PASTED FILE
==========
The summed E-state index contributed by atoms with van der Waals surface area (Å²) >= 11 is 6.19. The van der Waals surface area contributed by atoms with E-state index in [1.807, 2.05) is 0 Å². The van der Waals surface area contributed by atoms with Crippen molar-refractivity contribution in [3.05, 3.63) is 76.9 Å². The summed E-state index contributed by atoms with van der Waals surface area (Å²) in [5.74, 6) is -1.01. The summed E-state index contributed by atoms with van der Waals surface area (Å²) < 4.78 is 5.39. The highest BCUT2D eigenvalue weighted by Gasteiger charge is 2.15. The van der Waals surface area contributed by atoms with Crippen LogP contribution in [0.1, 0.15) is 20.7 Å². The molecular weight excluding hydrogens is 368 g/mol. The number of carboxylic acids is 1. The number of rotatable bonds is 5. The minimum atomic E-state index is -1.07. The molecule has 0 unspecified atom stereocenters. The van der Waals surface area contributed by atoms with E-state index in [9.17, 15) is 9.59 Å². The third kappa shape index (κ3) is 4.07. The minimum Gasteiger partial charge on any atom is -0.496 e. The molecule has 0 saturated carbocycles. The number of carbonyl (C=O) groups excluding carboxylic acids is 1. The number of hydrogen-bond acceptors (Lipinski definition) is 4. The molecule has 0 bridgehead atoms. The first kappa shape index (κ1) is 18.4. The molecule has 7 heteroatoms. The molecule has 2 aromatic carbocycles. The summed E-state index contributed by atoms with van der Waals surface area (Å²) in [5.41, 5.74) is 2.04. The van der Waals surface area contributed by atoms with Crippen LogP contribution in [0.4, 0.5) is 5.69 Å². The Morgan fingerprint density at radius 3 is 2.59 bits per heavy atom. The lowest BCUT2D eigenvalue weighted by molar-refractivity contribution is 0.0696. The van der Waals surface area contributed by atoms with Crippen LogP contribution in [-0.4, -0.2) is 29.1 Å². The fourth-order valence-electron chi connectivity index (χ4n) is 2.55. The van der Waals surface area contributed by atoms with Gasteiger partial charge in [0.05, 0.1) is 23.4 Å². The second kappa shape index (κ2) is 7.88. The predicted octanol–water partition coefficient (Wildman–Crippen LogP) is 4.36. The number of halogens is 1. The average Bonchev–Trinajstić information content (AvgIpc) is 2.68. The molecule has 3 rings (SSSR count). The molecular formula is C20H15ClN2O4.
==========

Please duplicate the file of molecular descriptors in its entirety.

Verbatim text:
The summed E-state index contributed by atoms with van der Waals surface area (Å²) >= 11 is 6.19. The van der Waals surface area contributed by atoms with E-state index in [1.807, 2.05) is 0 Å². The van der Waals surface area contributed by atoms with Crippen molar-refractivity contribution in [3.05, 3.63) is 76.9 Å². The summed E-state index contributed by atoms with van der Waals surface area (Å²) in [5.74, 6) is -1.01. The summed E-state index contributed by atoms with van der Waals surface area (Å²) < 4.78 is 5.39. The highest BCUT2D eigenvalue weighted by Gasteiger charge is 2.15. The van der Waals surface area contributed by atoms with Crippen LogP contribution in [0.1, 0.15) is 20.7 Å². The molecular weight excluding hydrogens is 368 g/mol. The number of carboxylic acids is 1. The number of rotatable bonds is 5. The minimum atomic E-state index is -1.07. The molecule has 0 unspecified atom stereocenters. The van der Waals surface area contributed by atoms with E-state index in [9.17, 15) is 9.59 Å². The third kappa shape index (κ3) is 4.07. The minimum Gasteiger partial charge on any atom is -0.496 e. The molecule has 0 saturated carbocycles. The number of carbonyl (C=O) groups excluding carboxylic acids is 1. The number of hydrogen-bond acceptors (Lipinski definition) is 4. The molecule has 0 bridgehead atoms. The first kappa shape index (κ1) is 18.4. The molecule has 7 heteroatoms. The molecule has 2 aromatic carbocycles. The summed E-state index contributed by atoms with van der Waals surface area (Å²) in [5.41, 5.74) is 2.04. The van der Waals surface area contributed by atoms with Crippen LogP contribution in [0.4, 0.5) is 5.69 Å². The Morgan fingerprint density at radius 3 is 2.59 bits per heavy atom. The lowest BCUT2D eigenvalue weighted by molar-refractivity contribution is 0.0696. The van der Waals surface area contributed by atoms with Crippen LogP contribution in [-0.4, -0.2) is 29.1 Å². The fourth-order valence-electron chi connectivity index (χ4n) is 2.55. The van der Waals surface area contributed by atoms with Gasteiger partial charge in [0.05, 0.1) is 23.4 Å². The second kappa shape index (κ2) is 7.88. The predicted octanol–water partition coefficient (Wildman–Crippen LogP) is 4.36. The number of halogens is 1. The average Bonchev–Trinajstić information content (AvgIpc) is 2.68. The molecule has 3 rings (SSSR count). The molecular formula is C20H15ClN2O4.